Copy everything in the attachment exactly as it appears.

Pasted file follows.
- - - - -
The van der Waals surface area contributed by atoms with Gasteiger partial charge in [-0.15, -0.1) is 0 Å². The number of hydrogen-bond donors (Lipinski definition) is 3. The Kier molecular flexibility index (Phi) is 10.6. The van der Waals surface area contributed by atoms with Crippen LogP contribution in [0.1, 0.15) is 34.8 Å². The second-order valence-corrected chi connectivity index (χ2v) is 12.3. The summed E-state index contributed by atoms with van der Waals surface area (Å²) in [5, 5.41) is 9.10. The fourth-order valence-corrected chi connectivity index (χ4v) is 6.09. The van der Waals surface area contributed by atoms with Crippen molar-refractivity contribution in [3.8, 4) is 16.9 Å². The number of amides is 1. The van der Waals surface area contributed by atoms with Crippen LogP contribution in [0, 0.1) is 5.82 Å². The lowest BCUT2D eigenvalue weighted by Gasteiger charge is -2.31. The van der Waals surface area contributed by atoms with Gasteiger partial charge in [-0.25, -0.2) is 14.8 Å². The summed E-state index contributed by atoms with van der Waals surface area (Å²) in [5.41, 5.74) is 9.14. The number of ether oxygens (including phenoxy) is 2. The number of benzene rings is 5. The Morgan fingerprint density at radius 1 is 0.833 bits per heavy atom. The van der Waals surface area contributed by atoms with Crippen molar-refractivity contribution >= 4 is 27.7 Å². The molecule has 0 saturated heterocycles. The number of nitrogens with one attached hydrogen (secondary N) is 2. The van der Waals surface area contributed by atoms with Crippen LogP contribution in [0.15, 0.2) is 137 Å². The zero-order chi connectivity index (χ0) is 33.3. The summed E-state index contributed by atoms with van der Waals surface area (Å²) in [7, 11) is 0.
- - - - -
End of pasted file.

The van der Waals surface area contributed by atoms with Gasteiger partial charge in [-0.15, -0.1) is 0 Å². The number of hydrogen-bond donors (Lipinski definition) is 3. The Kier molecular flexibility index (Phi) is 10.6. The van der Waals surface area contributed by atoms with Crippen LogP contribution in [0.1, 0.15) is 34.8 Å². The second-order valence-corrected chi connectivity index (χ2v) is 12.3. The summed E-state index contributed by atoms with van der Waals surface area (Å²) in [5, 5.41) is 9.10. The fourth-order valence-corrected chi connectivity index (χ4v) is 6.09. The van der Waals surface area contributed by atoms with Crippen molar-refractivity contribution in [3.8, 4) is 16.9 Å². The number of amides is 1. The van der Waals surface area contributed by atoms with Crippen LogP contribution in [0, 0.1) is 5.82 Å². The lowest BCUT2D eigenvalue weighted by Gasteiger charge is -2.31. The van der Waals surface area contributed by atoms with Gasteiger partial charge in [-0.25, -0.2) is 14.8 Å². The summed E-state index contributed by atoms with van der Waals surface area (Å²) in [5.41, 5.74) is 9.14. The number of ether oxygens (including phenoxy) is 2. The number of benzene rings is 5. The Morgan fingerprint density at radius 1 is 0.833 bits per heavy atom. The van der Waals surface area contributed by atoms with Crippen molar-refractivity contribution >= 4 is 27.7 Å². The molecule has 0 saturated heterocycles. The number of nitrogens with one attached hydrogen (secondary N) is 2. The van der Waals surface area contributed by atoms with Crippen LogP contribution in [0.15, 0.2) is 137 Å². The zero-order chi connectivity index (χ0) is 33.3. The summed E-state index contributed by atoms with van der Waals surface area (Å²) in [7, 11) is 0.